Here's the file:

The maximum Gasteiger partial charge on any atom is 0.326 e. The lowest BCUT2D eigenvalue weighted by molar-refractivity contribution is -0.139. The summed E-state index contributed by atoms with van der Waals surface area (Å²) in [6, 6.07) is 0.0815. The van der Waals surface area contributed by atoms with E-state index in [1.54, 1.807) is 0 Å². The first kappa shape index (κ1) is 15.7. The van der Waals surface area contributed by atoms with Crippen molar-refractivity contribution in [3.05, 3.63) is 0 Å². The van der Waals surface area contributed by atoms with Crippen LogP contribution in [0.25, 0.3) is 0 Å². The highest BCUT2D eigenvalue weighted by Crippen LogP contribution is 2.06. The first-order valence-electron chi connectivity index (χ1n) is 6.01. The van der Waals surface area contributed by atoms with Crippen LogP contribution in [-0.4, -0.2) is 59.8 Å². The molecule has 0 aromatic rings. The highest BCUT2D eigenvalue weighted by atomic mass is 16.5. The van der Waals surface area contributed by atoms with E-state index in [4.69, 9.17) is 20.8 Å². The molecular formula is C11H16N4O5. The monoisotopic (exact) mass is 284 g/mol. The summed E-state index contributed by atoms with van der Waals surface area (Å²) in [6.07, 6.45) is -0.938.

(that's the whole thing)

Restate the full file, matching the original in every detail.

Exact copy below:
The maximum Gasteiger partial charge on any atom is 0.326 e. The lowest BCUT2D eigenvalue weighted by molar-refractivity contribution is -0.139. The summed E-state index contributed by atoms with van der Waals surface area (Å²) in [6, 6.07) is 0.0815. The van der Waals surface area contributed by atoms with E-state index in [1.54, 1.807) is 0 Å². The first kappa shape index (κ1) is 15.7. The van der Waals surface area contributed by atoms with Crippen molar-refractivity contribution in [3.05, 3.63) is 0 Å². The van der Waals surface area contributed by atoms with Crippen LogP contribution in [0.25, 0.3) is 0 Å². The highest BCUT2D eigenvalue weighted by Crippen LogP contribution is 2.06. The first-order valence-electron chi connectivity index (χ1n) is 6.01. The van der Waals surface area contributed by atoms with Crippen LogP contribution in [-0.4, -0.2) is 59.8 Å². The molecule has 0 aromatic rings. The highest BCUT2D eigenvalue weighted by atomic mass is 16.5. The van der Waals surface area contributed by atoms with E-state index in [4.69, 9.17) is 20.8 Å². The molecular formula is C11H16N4O5. The monoisotopic (exact) mass is 284 g/mol. The summed E-state index contributed by atoms with van der Waals surface area (Å²) in [6.07, 6.45) is -0.938.